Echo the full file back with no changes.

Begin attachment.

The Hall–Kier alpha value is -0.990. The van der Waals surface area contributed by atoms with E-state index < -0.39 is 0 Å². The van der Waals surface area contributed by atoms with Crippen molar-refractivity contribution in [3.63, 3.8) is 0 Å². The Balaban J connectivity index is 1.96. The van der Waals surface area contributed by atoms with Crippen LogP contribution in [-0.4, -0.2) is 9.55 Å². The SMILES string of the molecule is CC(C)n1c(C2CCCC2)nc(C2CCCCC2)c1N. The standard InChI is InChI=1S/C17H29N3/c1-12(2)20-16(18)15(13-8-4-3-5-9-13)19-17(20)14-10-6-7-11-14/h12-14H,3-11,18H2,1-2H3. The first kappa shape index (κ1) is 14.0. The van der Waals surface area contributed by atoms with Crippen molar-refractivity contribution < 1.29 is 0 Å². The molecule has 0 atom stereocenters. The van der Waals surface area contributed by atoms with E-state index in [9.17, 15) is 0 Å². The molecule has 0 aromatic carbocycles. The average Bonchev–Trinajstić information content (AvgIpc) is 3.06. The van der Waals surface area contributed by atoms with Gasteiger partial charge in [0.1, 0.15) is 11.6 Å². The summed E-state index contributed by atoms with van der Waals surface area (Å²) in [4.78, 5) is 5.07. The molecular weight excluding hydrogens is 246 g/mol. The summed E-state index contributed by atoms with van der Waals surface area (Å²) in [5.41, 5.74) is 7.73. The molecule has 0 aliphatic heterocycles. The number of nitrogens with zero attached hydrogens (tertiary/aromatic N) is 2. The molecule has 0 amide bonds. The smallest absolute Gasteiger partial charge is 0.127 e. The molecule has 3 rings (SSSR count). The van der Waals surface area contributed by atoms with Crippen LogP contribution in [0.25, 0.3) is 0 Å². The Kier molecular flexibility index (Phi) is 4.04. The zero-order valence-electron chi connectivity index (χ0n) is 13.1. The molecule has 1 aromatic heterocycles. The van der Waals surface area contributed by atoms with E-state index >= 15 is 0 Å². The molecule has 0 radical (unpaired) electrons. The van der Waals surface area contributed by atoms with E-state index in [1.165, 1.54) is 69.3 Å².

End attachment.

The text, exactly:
The Hall–Kier alpha value is -0.990. The van der Waals surface area contributed by atoms with E-state index < -0.39 is 0 Å². The van der Waals surface area contributed by atoms with Crippen molar-refractivity contribution in [3.63, 3.8) is 0 Å². The Balaban J connectivity index is 1.96. The van der Waals surface area contributed by atoms with Crippen LogP contribution in [-0.4, -0.2) is 9.55 Å². The SMILES string of the molecule is CC(C)n1c(C2CCCC2)nc(C2CCCCC2)c1N. The standard InChI is InChI=1S/C17H29N3/c1-12(2)20-16(18)15(13-8-4-3-5-9-13)19-17(20)14-10-6-7-11-14/h12-14H,3-11,18H2,1-2H3. The first kappa shape index (κ1) is 14.0. The van der Waals surface area contributed by atoms with Crippen molar-refractivity contribution < 1.29 is 0 Å². The molecule has 0 atom stereocenters. The van der Waals surface area contributed by atoms with E-state index in [9.17, 15) is 0 Å². The molecule has 0 aromatic carbocycles. The average Bonchev–Trinajstić information content (AvgIpc) is 3.06. The van der Waals surface area contributed by atoms with Gasteiger partial charge in [0.1, 0.15) is 11.6 Å². The summed E-state index contributed by atoms with van der Waals surface area (Å²) in [4.78, 5) is 5.07. The molecular weight excluding hydrogens is 246 g/mol. The summed E-state index contributed by atoms with van der Waals surface area (Å²) in [5.41, 5.74) is 7.73. The molecule has 0 aliphatic heterocycles. The number of nitrogens with zero attached hydrogens (tertiary/aromatic N) is 2. The molecule has 0 amide bonds. The smallest absolute Gasteiger partial charge is 0.127 e. The molecule has 3 rings (SSSR count). The van der Waals surface area contributed by atoms with Crippen LogP contribution in [0.25, 0.3) is 0 Å². The Kier molecular flexibility index (Phi) is 4.04. The zero-order valence-electron chi connectivity index (χ0n) is 13.1. The molecule has 1 aromatic heterocycles. The van der Waals surface area contributed by atoms with E-state index >= 15 is 0 Å². The molecule has 0 radical (unpaired) electrons. The van der Waals surface area contributed by atoms with E-state index in [1.165, 1.54) is 69.3 Å².